The security dispatch room was observed on 4/25/2017 at 11:25 AM. The room included a staffed desk at which a number of screens with video surveillance were actively being monitored. On the wall on the left side of the desk was a large screen on which the Behavioral Heath rooms were noticeably visible and larger in size than other video surveillance which included parking lots, hospital entrances, public hallways, etc. During an interview on 4/25/2017 at 11:25 AM, Communication Dispatch Specialist H stated "I visually scan all the monitors every few seconds...looking for anything suspicious." When asked if the Behavioral Health inpatient room videos were included in that process, H stated "yes."

During a discussion about the use of the video monitoring on 4/25/2017 at 11:10 AM, Supervisor A stated "the intent is not for medical care." A stated "I didn't know the for sure the monitors were down in security." Staff I stated the cameras are "to protect all staff. For a patient to meet inpatient behavioral health criteria, there is a medical necessity [for the use of video monitoring]. The benefits of preventing injuries outweigh privacy concerns."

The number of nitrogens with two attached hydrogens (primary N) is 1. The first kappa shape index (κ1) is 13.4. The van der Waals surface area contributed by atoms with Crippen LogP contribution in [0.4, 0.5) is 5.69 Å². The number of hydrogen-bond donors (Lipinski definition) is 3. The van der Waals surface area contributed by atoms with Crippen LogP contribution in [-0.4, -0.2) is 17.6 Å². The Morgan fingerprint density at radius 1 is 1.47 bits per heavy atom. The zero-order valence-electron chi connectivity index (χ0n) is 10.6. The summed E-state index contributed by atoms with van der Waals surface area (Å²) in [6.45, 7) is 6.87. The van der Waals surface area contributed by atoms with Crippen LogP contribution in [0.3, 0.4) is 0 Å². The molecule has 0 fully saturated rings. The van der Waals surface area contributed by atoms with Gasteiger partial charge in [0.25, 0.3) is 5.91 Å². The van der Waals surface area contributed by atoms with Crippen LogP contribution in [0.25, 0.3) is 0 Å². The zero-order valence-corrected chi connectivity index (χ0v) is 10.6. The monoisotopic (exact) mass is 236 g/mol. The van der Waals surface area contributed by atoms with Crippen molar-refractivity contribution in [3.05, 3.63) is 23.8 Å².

Security-related incidents and quality reports from 4/2016 to the present were reviewed on 4/25/2017 at 11:40 AM. There is no documented evidence that the use of the video monitoring in patients rooms had been evaluated as a necessary and valuable clinical tool for the safety and security of the facility's staff and patients.

Program Coordinator B stated at 11:50 AM, "we have them in place for safety and security for all staff and patients." Supervisor A stated "that is the use for it, and if there is a code, we need to see where it's at. Other than that, if a patient needs to be monitored from a distance, we can watch them on the monitor. Or if we need to locate where the patient is for a med pass or for a doctor visit, we can find them easily on the monitor."